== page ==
They are not alone. Other religious communities have had their own share of experiences that have left them uncertain as to whether they can rely on the Government to secure their own interests. This was the primary reason that representative organizations of the various faith groups cooperated to propose the establishment of a statutory Interfaith Commission in 2005. It goes without saying that the summary dismissal by the Government of the idea, and the subsequent demonization of the proposal by some government related agencies only entrenched the fears of these communities that majoritarianism would define the state of things to come.
The way forward, as indicated by Minister Idris Jala, is to balance competing interests equally and on a level playing field. That is the primary function of Government, to secure the public space for the benefit of all citizens. It is a role set by the distribution of power under the Federal Constitution, a key feature of which are the fundamental liberties of citizens. Ironically, it is to avoid the controversies that have plagued us this past decade that these freedoms were embedded by the founders. That they have become the reason for controversy only goes to show how far our system of governance has been skewed.
Every citizen has the guaranteed right to express him or herself as well as to form associations amongst themselves, whether religious or otherwise. Parliament can encroach into these freedoms only where Parliament believes it necessary to safeguard public order or the security of the nation. The threat contemplated must be real and one borne out by our context, and not one of a hypothetical nature. It is not enough for Parliament or the Executive to say that we think it may be a problem if such and such a publication were permitted to be circulated. There must be a basis for Parliament or the Executive to form a conclusion that unless circulation is prohibited, there will be a disturbance to public order. Further, even if such a threat were real, then the manner in which the Executive is permitted to intervene must be proportional to the threat. A bazooka need not be used to kill a mosquito.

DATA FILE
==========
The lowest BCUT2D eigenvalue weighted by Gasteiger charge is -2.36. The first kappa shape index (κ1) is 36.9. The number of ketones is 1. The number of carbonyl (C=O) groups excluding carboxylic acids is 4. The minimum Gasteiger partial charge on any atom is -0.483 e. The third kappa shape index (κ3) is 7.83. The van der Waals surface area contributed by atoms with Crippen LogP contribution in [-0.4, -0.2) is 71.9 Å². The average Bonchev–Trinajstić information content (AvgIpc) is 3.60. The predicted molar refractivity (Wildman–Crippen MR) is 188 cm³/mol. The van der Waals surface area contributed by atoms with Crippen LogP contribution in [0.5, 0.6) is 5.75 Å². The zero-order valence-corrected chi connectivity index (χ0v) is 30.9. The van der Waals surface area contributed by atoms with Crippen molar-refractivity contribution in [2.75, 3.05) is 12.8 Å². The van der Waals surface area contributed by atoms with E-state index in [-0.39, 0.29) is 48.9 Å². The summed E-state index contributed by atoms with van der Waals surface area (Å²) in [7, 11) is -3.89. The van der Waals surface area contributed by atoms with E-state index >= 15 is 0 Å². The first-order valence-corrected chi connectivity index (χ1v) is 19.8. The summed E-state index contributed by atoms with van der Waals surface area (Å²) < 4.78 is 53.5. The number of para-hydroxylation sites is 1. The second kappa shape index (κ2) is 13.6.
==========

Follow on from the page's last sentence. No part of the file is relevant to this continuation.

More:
The doctrine of proportionality is a cornerstone of our constitutional arrangement where governance is concerned. It is aimed at ensuring that all of us feel equally welcomed in this nation. Unfortunately, for a long while, the doctrine was all but forgotten. In recent times, it has begun to make a reappearance in our courts through the efforts of civil society in its unflagging campaign for a more inclusive and just society.
It cannot however be left only to civil society and the courts. This is a matter that affects us all in one way or the other, and the Government must take the lead. This is however where the impasse is. It is a painful truth that the Government of the day continues to rely on race and religion for political ends. It is the Faustian bargain the Barisan Nasional has struck; race and religion in return for power. In as much as the Barisan Nasional Government, or some within it, may wish to shift to other political pastures, it is being held back by the voter bank it has encouraged to think divisively.
A Malaysia for all Malaysians can only be a reality when the Barisan Nasional accepts that dividing us for votes is progressively making things worse.
Malik Imtiaz Sarwar is a practicing lawyer and the President of HAKAM, the National Human Rights Society. He was the first candidate for Parliament named by the Malaysian Civil Liberties Movement. Follow his tweets @malikimtiaz.